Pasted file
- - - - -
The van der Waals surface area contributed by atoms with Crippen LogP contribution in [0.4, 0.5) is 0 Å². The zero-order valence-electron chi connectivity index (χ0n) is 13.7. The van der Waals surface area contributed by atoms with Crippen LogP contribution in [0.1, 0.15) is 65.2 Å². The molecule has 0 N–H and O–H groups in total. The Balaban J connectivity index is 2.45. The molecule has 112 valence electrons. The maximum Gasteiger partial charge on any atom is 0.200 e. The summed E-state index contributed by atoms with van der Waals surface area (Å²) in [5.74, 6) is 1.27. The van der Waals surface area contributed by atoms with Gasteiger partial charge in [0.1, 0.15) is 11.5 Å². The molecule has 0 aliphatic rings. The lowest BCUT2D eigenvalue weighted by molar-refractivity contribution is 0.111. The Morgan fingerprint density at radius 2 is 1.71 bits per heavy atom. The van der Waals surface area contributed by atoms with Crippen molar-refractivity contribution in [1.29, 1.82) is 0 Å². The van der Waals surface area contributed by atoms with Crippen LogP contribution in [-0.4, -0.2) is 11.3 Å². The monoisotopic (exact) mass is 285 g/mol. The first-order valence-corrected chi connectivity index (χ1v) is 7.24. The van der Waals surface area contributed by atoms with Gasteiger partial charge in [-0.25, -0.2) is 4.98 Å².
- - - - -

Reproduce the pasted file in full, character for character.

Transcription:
The van der Waals surface area contributed by atoms with Crippen LogP contribution in [0.4, 0.5) is 0 Å². The zero-order valence-electron chi connectivity index (χ0n) is 13.7. The van der Waals surface area contributed by atoms with Crippen LogP contribution in [0.1, 0.15) is 65.2 Å². The molecule has 0 N–H and O–H groups in total. The Balaban J connectivity index is 2.45. The molecule has 112 valence electrons. The maximum Gasteiger partial charge on any atom is 0.200 e. The summed E-state index contributed by atoms with van der Waals surface area (Å²) in [5.74, 6) is 1.27. The van der Waals surface area contributed by atoms with Gasteiger partial charge in [0.1, 0.15) is 11.5 Å². The molecule has 0 aliphatic rings. The lowest BCUT2D eigenvalue weighted by molar-refractivity contribution is 0.111. The Morgan fingerprint density at radius 2 is 1.71 bits per heavy atom. The van der Waals surface area contributed by atoms with Crippen molar-refractivity contribution in [1.29, 1.82) is 0 Å². The van der Waals surface area contributed by atoms with Crippen LogP contribution in [-0.4, -0.2) is 11.3 Å². The monoisotopic (exact) mass is 285 g/mol. The first-order valence-corrected chi connectivity index (χ1v) is 7.24. The van der Waals surface area contributed by atoms with Gasteiger partial charge in [-0.25, -0.2) is 4.98 Å².